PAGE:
South Korea has the technology to create the so-called graphite bomb, which may paralyse the operation of electric power grids in North Korea (DPRK).
South Korea's Defence Development Agency has received the necessary technology and already works on the creation of the bomb. Seoul considers the use of the non-lethal bomb for a possible preemptive strike against North Korea.
The graphite bomb is a conventional name to designate ammunition intended to destroy enemy's high-voltage equipment rather than manpower (power lines, power stations, substations, etc). The bomb is a cylindrical container 200x70 mm containing coils of thin threads of carbonaceous composite material. The bomb is equipped with an explosive charge and a parachute.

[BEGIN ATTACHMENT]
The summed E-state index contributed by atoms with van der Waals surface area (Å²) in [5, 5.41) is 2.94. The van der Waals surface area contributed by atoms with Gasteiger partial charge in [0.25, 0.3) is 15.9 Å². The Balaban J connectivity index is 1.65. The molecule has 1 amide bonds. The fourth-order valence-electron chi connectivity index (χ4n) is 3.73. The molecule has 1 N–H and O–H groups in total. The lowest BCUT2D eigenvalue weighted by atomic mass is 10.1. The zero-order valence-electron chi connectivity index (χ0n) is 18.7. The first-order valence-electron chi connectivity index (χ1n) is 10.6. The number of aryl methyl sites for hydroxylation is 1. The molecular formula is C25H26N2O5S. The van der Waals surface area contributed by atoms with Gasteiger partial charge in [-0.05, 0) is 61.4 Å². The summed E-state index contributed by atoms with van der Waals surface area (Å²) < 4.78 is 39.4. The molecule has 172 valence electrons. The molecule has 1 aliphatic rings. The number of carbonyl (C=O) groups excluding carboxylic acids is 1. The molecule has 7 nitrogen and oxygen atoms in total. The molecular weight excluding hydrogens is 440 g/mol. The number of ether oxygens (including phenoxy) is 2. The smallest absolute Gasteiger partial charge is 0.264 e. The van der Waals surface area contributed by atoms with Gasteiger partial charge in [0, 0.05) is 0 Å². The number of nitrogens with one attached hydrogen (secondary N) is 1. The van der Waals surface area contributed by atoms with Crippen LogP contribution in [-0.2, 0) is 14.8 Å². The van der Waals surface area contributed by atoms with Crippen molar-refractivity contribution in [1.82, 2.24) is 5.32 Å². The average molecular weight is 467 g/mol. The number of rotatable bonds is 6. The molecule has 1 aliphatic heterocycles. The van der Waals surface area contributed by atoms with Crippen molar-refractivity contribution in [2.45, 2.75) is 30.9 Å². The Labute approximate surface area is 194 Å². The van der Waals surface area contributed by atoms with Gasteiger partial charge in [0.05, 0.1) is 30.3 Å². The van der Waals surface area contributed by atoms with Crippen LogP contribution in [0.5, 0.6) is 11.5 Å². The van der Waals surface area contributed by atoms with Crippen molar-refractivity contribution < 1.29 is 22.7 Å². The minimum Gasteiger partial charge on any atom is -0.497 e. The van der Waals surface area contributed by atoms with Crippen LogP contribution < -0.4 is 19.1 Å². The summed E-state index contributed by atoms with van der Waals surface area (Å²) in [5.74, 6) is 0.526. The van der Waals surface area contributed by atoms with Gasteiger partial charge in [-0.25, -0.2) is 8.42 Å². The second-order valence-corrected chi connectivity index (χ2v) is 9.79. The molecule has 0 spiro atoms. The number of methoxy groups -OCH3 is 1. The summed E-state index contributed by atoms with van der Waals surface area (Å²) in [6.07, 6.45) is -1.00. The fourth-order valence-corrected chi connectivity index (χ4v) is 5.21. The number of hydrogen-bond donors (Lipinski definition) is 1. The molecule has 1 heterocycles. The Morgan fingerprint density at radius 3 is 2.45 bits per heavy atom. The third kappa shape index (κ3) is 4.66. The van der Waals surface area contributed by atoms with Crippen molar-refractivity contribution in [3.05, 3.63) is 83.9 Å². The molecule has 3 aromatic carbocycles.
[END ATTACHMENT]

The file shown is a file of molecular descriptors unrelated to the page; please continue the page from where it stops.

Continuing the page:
When a graphite bomb explodes, the threads disperse and may cause short circuits if they fall on electric power lines. The threads can literally float in the air owing to their thinness and lightness.
Graphite bombs were first used during the war in the Persian Gulf (1990-1991), as well as during the bombing of Yugoslavia in 1999. The Americans disabled two-thirds of Serbia's power system for several hours during the first use of the graphite bomb (BLU-114/B submunition).